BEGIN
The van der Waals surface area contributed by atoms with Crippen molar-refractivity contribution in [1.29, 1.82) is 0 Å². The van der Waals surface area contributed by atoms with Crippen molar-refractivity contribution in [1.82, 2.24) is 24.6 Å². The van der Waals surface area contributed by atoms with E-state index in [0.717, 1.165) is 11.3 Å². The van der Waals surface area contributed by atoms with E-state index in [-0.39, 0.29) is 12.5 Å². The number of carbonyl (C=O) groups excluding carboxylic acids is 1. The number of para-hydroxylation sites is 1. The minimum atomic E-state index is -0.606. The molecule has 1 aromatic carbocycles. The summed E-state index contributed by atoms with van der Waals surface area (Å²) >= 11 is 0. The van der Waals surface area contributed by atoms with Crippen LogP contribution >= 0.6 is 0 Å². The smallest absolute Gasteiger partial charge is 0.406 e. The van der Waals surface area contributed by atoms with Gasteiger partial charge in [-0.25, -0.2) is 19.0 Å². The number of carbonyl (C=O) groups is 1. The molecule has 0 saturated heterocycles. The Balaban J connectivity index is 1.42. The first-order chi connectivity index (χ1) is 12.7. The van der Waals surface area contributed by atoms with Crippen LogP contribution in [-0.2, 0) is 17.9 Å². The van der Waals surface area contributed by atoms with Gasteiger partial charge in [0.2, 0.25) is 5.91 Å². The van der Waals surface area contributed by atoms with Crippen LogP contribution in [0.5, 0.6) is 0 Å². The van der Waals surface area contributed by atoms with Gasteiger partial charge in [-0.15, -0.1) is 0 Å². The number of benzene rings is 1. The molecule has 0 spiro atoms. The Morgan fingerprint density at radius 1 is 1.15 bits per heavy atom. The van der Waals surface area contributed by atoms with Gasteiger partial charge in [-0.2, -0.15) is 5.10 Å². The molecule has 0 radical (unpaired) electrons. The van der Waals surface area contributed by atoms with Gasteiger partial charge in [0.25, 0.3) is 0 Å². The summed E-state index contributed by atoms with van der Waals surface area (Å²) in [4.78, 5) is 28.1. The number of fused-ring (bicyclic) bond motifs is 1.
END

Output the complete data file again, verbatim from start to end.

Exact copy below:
The van der Waals surface area contributed by atoms with Crippen molar-refractivity contribution in [1.29, 1.82) is 0 Å². The van der Waals surface area contributed by atoms with Crippen molar-refractivity contribution in [1.82, 2.24) is 24.6 Å². The van der Waals surface area contributed by atoms with E-state index in [0.717, 1.165) is 11.3 Å². The van der Waals surface area contributed by atoms with E-state index in [-0.39, 0.29) is 12.5 Å². The number of carbonyl (C=O) groups excluding carboxylic acids is 1. The number of para-hydroxylation sites is 1. The minimum atomic E-state index is -0.606. The molecule has 1 aromatic carbocycles. The summed E-state index contributed by atoms with van der Waals surface area (Å²) >= 11 is 0. The van der Waals surface area contributed by atoms with Crippen LogP contribution >= 0.6 is 0 Å². The smallest absolute Gasteiger partial charge is 0.406 e. The van der Waals surface area contributed by atoms with Gasteiger partial charge in [-0.25, -0.2) is 19.0 Å². The number of carbonyl (C=O) groups is 1. The molecule has 0 saturated heterocycles. The Balaban J connectivity index is 1.42. The first-order chi connectivity index (χ1) is 12.7. The van der Waals surface area contributed by atoms with Crippen LogP contribution in [-0.2, 0) is 17.9 Å². The van der Waals surface area contributed by atoms with Gasteiger partial charge in [0.2, 0.25) is 5.91 Å². The van der Waals surface area contributed by atoms with Crippen LogP contribution in [0.5, 0.6) is 0 Å². The van der Waals surface area contributed by atoms with Gasteiger partial charge in [-0.15, -0.1) is 0 Å². The number of benzene rings is 1. The molecule has 0 spiro atoms. The Morgan fingerprint density at radius 1 is 1.15 bits per heavy atom. The van der Waals surface area contributed by atoms with Gasteiger partial charge in [-0.2, -0.15) is 5.10 Å². The molecule has 0 radical (unpaired) electrons. The van der Waals surface area contributed by atoms with Gasteiger partial charge in [0.25, 0.3) is 0 Å². The summed E-state index contributed by atoms with van der Waals surface area (Å²) in [4.78, 5) is 28.1. The number of fused-ring (bicyclic) bond motifs is 1.